The decision has been appealed by the Government to the Supreme Court which is due to be heard on 17 September 2019, together with an appeal by Miller et al on the decision in the case of Miller v The Prime Minister held on 5 September.

Associated articles

https://ukhumanrightsblog.com/2019/09/11/a-tale-of-two-judgments-scottish-court-of-session-rules-prorogation-of-parliament-unlawful-but-high-court-of-england-and-wales-begs-to-differ/

https://theweeflea.com/2019/09/12/heroes-of-the-people-the-politicisation-of-the-judiciary/

R (Gina Miller) v The Prime Minister

by Politicker 0 Comments

An application for a judicial review of the decision to prorogue Parliament was made by Gina Miller and heard at the High Court in London on 6 September 2019. The judgement was published on 11 September 2019.

R (Gina Miller) v The Prime Minister [2019] EWHC 2381

https://www.judiciary.uk/judgments/press-statement-gina-miller-v-the-prime-minister-others/

The court concluded that the claim, that the advice given was unlawful and an abuse of power, is not capable of being determined by the courts (i.e.the claim is non justiciable).

The court also certified pursuant to section 12(3A)(c) of the Administration of Justice Act 1969 that a sufficient case for an appeal to the Supreme Court has been made out to justify an application for leave to bring such an appeal.

The appeal has been scheduled for a hearing in the Supreme Court next Tuesday, 17 Sep 2019.

Getting ready for Brexit campaign

If you think that the UK will ever leave the EU you may want to take a look at a new Government initiative, launched on 1 Sep 2019.

The Government has launched a new public information campaign, “Get Ready for Brexit“, that will be available across TV, Social Media Billboards and other platforms.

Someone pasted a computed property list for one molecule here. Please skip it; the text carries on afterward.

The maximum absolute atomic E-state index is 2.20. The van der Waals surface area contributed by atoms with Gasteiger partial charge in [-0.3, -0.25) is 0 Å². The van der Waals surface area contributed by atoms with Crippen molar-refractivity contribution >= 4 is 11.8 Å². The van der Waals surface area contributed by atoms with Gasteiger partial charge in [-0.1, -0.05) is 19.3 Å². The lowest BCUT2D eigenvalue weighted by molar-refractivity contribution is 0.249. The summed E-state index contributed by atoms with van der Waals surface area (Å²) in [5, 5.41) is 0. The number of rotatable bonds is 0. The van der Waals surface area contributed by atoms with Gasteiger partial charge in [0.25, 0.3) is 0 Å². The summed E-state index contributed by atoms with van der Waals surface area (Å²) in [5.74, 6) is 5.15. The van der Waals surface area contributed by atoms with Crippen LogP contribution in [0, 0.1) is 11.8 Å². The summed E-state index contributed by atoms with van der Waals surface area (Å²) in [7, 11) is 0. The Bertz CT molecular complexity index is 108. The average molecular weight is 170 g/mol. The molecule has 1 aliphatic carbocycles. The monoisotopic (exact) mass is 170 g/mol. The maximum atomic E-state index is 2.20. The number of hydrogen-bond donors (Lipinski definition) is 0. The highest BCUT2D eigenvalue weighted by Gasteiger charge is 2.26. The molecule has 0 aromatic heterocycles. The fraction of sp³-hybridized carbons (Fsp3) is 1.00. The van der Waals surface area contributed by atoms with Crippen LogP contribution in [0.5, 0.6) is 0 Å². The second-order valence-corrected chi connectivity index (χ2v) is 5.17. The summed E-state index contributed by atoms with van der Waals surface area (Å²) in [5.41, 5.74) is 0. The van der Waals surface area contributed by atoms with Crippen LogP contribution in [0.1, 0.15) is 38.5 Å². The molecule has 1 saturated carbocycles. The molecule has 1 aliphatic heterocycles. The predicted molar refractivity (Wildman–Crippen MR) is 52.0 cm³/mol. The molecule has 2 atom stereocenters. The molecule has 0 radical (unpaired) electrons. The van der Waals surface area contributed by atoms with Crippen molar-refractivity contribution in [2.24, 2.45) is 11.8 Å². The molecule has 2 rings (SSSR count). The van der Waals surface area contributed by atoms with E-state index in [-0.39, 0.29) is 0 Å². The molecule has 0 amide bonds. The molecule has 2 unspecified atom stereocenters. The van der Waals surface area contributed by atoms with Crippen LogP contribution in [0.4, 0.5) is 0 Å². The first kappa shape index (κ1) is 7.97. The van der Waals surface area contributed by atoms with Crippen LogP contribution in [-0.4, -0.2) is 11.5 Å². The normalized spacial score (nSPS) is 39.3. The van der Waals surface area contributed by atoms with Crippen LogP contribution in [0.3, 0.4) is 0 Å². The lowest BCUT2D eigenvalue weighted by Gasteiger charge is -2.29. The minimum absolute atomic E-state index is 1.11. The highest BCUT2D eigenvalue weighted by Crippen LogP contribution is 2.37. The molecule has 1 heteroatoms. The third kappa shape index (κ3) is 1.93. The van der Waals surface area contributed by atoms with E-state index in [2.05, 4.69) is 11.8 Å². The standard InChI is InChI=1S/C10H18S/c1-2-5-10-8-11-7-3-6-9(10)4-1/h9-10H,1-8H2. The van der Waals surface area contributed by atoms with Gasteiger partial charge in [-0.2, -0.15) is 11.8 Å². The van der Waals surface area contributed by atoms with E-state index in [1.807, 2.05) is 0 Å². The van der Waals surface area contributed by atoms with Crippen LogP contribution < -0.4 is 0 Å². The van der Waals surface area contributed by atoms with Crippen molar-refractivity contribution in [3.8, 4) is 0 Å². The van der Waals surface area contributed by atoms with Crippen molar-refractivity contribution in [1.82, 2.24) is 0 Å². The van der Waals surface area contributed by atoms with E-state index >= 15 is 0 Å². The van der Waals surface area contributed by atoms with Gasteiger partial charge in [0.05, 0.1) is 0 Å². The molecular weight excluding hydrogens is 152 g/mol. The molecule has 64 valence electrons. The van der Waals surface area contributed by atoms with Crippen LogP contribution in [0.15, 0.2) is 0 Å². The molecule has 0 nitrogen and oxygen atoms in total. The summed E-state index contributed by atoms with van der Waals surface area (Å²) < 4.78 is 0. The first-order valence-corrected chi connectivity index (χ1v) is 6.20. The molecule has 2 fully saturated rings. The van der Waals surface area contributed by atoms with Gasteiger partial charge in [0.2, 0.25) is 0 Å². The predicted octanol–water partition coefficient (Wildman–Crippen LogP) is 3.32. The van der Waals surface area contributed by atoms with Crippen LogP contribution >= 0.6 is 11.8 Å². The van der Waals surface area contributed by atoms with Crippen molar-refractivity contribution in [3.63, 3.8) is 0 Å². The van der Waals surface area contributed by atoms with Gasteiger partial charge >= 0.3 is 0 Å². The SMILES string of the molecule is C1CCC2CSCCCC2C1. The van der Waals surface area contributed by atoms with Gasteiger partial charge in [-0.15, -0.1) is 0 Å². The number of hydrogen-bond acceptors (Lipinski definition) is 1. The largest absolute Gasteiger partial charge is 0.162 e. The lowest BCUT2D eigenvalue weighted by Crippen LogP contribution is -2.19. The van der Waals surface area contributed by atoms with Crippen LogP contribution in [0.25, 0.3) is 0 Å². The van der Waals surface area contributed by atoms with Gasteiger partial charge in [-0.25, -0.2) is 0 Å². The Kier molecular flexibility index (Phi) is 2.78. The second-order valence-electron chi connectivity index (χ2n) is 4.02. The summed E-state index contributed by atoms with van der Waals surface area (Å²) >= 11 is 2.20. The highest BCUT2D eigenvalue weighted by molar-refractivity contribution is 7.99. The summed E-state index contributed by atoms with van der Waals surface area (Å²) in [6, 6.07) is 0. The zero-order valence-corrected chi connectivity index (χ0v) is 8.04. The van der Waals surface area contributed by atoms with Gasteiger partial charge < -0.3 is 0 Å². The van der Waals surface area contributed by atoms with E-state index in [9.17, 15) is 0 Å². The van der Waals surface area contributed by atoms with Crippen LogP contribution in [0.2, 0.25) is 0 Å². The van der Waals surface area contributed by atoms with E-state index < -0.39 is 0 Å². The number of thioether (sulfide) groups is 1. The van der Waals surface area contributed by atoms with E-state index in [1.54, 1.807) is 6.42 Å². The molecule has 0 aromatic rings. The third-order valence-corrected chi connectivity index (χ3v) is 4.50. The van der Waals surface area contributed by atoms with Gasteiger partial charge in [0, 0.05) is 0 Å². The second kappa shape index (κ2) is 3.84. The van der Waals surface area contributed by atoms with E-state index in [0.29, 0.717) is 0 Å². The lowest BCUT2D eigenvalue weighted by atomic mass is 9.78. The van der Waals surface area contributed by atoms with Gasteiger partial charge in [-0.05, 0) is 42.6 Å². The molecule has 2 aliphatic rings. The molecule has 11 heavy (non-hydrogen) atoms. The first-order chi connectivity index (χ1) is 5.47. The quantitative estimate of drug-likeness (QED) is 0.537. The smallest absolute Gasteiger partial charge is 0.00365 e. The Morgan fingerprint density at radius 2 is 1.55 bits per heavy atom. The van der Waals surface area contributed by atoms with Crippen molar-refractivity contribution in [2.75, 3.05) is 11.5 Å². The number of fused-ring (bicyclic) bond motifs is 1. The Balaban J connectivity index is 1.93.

Government research shows that only 50% of the population think it’s likely the UK will leave the EU on 31 October, 42% of small-to-medium sized businesses are unsure of how they can get ready and just 31% of the British public have looked for information on how to prepare for Brexit.

The campaign will tackle this head on by setting out what all members of the public and business owners might need to do, if anything, to get ready to leave the EU on 31 October.

Audiences including UK citizens intending to travel to Europe and all exporters to the EU will be targeted, alongside groups requiring particular information such as the equine industry and legal professions.

Some of the key actions audiences need to take include:

  • Acquiring an Economic Operator Registration and Identification number to export to the EU. Businesses that are VAT registered will automatically issued an EORI number, but micro businesses still need to register themselves.
  • Obtaining the correct documents to transport goods at the border.
  • Applying for the vital support packages available for businesses, such as grants.
  • Chancellor of the Duchy of Lancaster Michael Gove said:

    Ensuring an orderly Brexit is not only a matter of national importance, but a shared responsibility.

    This campaign will encourage the country to come together to Get Ready for Brexit on 31 October.

    Advertising accompanied with targeted road shows and events will drive people to GOV.UK, which has a new checker tool so audiences can identify what they need to do to get ready for Brexit quickly.

    https://www.gov.uk/brexit

    https://www.gov.uk/get-ready-brexit-check